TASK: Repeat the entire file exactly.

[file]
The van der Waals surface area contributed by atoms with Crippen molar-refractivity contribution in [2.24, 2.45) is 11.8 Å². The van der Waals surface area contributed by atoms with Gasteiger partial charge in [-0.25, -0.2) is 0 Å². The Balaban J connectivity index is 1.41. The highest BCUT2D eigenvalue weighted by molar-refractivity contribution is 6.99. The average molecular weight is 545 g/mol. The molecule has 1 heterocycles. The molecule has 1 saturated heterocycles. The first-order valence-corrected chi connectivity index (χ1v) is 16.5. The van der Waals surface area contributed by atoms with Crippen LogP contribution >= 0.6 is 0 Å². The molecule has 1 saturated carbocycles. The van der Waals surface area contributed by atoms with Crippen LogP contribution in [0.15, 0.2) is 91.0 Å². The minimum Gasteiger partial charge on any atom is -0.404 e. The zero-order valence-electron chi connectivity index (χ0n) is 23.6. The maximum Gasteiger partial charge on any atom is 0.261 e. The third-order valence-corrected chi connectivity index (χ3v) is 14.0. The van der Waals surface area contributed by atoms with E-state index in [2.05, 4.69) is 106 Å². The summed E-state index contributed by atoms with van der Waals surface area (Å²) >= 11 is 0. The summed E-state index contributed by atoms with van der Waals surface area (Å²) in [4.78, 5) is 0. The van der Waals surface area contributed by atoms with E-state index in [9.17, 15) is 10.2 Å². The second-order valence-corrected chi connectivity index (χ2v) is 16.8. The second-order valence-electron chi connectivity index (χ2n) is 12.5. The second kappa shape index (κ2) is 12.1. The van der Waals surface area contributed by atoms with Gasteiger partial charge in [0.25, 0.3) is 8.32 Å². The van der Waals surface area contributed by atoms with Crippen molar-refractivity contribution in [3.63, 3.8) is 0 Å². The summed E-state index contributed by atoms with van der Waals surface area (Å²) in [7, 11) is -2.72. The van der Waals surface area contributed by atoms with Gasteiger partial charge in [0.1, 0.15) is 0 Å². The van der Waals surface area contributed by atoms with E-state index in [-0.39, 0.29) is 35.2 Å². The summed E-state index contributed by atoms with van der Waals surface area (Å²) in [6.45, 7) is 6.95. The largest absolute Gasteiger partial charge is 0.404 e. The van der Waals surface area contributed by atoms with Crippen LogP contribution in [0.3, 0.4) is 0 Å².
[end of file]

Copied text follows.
The van der Waals surface area contributed by atoms with Crippen molar-refractivity contribution in [2.24, 2.45) is 11.8 Å². The van der Waals surface area contributed by atoms with Gasteiger partial charge in [-0.25, -0.2) is 0 Å². The Balaban J connectivity index is 1.41. The highest BCUT2D eigenvalue weighted by molar-refractivity contribution is 6.99. The average molecular weight is 545 g/mol. The molecule has 1 heterocycles. The molecule has 1 saturated heterocycles. The first-order valence-corrected chi connectivity index (χ1v) is 16.5. The van der Waals surface area contributed by atoms with Crippen LogP contribution >= 0.6 is 0 Å². The molecule has 1 saturated carbocycles. The van der Waals surface area contributed by atoms with Crippen LogP contribution in [0.15, 0.2) is 91.0 Å². The minimum Gasteiger partial charge on any atom is -0.404 e. The zero-order valence-electron chi connectivity index (χ0n) is 23.6. The maximum Gasteiger partial charge on any atom is 0.261 e. The third-order valence-corrected chi connectivity index (χ3v) is 14.0. The van der Waals surface area contributed by atoms with E-state index in [2.05, 4.69) is 106 Å². The summed E-state index contributed by atoms with van der Waals surface area (Å²) >= 11 is 0. The summed E-state index contributed by atoms with van der Waals surface area (Å²) in [4.78, 5) is 0. The van der Waals surface area contributed by atoms with E-state index in [9.17, 15) is 10.2 Å². The second-order valence-corrected chi connectivity index (χ2v) is 16.8. The second-order valence-electron chi connectivity index (χ2n) is 12.5. The second kappa shape index (κ2) is 12.1. The van der Waals surface area contributed by atoms with Gasteiger partial charge in [0.25, 0.3) is 8.32 Å². The van der Waals surface area contributed by atoms with Crippen molar-refractivity contribution in [3.63, 3.8) is 0 Å². The summed E-state index contributed by atoms with van der Waals surface area (Å²) in [7, 11) is -2.72. The van der Waals surface area contributed by atoms with Gasteiger partial charge in [0.1, 0.15) is 0 Å². The van der Waals surface area contributed by atoms with E-state index in [-0.39, 0.29) is 35.2 Å². The summed E-state index contributed by atoms with van der Waals surface area (Å²) in [6.45, 7) is 6.95. The largest absolute Gasteiger partial charge is 0.404 e. The van der Waals surface area contributed by atoms with Crippen LogP contribution in [0.3, 0.4) is 0 Å².